Mohs surgery was first developed in 1938 by a general surgeon Frederic E. Mohs for treating skin cancer. The two types of skin cancer removed are basal cell carcinoma and squamous cell carcinoma. The procedure involves obtaining immediate frozen section pathology examination done by the person performing the surgical excision (to determine if cancer is present). This guides the surgical excision to confirm clear margins with the smallest margins necessary for complete excision. In other words, microscopic pieces of tissue are removed and evaluated to see if cancer is present. This is repeated as needed, using very small amounts of tissue each time, until no more cancer is detected. Some patients require multiple small excisions to remove all the cancer. After treatment, our extensively trained craniofacial and plastic surgeon, Dr. Eric Payne, can help restore the affected area to a more aesthetically appealing result in a procedure called Mohs reconstruction.
What is Mohs reconstruction?
Considered the most advanced treatment for skin cancer, Mohs surgery can be very effective in removing cancerous tissue. Although Mohs surgery minimizes damage to the surrounding tissues, in many cases patients will still require some reconstructive surgery to repair the areas that were treated, especially if they were located in cosmetically sensitive places like the face and hands. This restoration is referred to as Mohs reconstruction.
What areas of the body may need Mohs reconstruction?
Typically this type of surgery is done for skin cancer located on the face because large excisions would leave the person severely deformed. The eyelids, nose, ear and lips are all commonly treated with Mohs surgery and therefore Mohs reconstruction. In addition to the face, the hands are another area commonly affected by skin cancer that can benefit from Mohs reconstruction after Mohs surgery. Essentially, any region of the body can be repaired with this method, but the technique is primarily performed where removal of tissue would be highly visible. These areas also happen to be the most common locations for skin cancer to develop, since they receive more sun exposure.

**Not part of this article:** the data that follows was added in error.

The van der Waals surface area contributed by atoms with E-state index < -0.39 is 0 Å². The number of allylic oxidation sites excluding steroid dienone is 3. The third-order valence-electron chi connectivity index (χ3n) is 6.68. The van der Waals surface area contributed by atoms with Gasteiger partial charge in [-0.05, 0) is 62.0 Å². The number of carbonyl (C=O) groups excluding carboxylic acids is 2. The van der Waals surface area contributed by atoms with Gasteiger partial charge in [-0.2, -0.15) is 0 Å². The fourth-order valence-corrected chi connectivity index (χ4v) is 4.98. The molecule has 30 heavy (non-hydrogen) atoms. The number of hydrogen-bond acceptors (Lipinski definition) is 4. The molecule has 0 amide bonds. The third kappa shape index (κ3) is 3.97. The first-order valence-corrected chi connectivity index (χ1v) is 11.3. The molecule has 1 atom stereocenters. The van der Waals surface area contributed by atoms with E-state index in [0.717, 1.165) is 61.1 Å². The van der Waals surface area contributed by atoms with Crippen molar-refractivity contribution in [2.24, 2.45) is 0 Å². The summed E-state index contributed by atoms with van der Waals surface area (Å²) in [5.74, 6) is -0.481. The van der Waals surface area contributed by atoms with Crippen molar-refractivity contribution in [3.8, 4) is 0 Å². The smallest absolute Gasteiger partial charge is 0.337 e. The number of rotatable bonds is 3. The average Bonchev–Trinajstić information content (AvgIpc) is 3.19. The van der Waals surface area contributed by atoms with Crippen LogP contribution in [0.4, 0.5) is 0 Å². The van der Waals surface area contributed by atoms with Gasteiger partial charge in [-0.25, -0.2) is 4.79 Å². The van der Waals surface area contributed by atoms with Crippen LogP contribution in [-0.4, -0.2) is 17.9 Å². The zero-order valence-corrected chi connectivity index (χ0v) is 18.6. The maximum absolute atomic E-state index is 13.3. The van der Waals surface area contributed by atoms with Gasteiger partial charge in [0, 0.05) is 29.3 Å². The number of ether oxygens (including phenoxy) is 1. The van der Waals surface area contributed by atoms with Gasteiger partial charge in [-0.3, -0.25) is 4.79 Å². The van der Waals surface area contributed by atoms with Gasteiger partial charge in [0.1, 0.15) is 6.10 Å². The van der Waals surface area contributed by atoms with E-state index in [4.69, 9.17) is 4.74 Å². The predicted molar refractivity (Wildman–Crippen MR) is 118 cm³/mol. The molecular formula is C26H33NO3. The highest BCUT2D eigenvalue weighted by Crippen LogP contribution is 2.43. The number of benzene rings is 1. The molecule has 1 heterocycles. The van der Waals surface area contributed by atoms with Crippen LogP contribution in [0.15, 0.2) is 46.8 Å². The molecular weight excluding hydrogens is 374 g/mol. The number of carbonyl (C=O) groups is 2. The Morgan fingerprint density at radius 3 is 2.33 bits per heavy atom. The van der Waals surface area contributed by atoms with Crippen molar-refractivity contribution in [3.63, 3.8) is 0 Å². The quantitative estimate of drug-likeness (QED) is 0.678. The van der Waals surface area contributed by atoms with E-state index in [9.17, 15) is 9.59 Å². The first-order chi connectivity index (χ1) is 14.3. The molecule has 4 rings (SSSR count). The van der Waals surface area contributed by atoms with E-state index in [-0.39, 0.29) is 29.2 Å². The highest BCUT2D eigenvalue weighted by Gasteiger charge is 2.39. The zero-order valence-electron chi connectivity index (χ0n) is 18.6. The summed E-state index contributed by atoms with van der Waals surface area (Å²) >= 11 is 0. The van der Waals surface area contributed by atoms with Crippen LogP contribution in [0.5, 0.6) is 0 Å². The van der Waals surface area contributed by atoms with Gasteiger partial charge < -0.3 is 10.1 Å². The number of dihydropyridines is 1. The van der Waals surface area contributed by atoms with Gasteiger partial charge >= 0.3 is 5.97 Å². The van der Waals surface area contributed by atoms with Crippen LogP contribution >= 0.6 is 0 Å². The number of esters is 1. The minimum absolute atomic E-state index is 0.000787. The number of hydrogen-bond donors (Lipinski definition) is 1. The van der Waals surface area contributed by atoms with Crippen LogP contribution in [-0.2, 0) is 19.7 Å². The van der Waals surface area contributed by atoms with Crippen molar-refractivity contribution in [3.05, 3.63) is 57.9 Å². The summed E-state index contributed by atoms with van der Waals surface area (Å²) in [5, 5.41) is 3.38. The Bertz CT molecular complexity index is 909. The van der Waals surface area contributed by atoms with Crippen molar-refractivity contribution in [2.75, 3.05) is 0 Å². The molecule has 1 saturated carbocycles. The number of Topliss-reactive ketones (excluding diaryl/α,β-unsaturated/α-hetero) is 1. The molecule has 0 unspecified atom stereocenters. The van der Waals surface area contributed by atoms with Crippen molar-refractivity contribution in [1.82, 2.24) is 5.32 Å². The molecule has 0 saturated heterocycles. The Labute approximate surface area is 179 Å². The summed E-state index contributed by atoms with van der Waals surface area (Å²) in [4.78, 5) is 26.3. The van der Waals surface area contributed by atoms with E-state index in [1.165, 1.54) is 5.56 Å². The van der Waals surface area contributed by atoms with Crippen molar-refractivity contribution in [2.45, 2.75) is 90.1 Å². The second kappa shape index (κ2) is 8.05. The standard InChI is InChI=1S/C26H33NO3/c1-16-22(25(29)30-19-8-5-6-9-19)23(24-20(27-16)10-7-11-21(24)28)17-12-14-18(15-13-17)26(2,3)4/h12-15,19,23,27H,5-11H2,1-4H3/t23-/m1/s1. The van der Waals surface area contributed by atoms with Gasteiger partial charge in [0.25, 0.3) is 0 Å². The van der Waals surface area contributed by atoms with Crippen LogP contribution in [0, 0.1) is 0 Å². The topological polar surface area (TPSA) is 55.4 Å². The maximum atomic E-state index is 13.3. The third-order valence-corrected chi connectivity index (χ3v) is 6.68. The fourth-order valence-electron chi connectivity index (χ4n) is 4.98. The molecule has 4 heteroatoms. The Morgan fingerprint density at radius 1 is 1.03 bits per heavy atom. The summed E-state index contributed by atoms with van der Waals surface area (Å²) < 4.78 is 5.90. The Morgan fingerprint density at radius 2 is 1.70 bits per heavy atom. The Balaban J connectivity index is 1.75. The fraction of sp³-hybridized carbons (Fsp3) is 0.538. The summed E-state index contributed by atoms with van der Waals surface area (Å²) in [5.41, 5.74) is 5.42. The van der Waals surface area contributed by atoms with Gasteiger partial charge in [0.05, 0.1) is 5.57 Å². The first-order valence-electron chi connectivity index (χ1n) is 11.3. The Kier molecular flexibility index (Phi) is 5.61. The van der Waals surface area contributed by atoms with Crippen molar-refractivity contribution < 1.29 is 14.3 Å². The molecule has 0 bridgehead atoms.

When is Mohs reconstruction performed?
The procedure is done in one day with the reconstruction either the same day or the next day. The cancer excision leaves a wound that must be covered with skin grafts, local skin tissue or distant skin flaps. Typically a plastic surgeon familiar with skin grafting and skin flaps can help create the best reconstruction to give the best appearance.
What are the different approaches to Mohs reconstruction?
Every patient and treatment plan is unique, and the best approach for your Mohs reconstruction will vary depending on your needs. Other factors, like the size of the wound and your individual rate of healing, will be taken into consideration. Some small repairs may not require reconstruction at all and may be allowed to heal on their own. Larger or complex wounds may require skin grafts or a local or distant flap, which is a larger piece of tissue relocated from one area and used to close an open injury. Post-operative care is very important, and Dr. Payne will go over the details and instructions so that you can be well-prepared.
What is recovery like after Mohs reconstruction surgery?
Most patients can return home the same day as their Mohs operation, and you will likely have a bandage on the area or areas that were treated. Any instructions for you, such as when and how to clean the wound, will be given prior to you leaving the hospital or operating facility. If you ever have a question about your care or progress, we encourage you to reach out to our team. You will have regular follow-up visits to monitor your health and to ensure the best possible outcome.
Dr. Payne is an experienced surgeon who will work with you and the dermatological Mohs surgeon to give you the best outcome. Please contact our office for a consultation.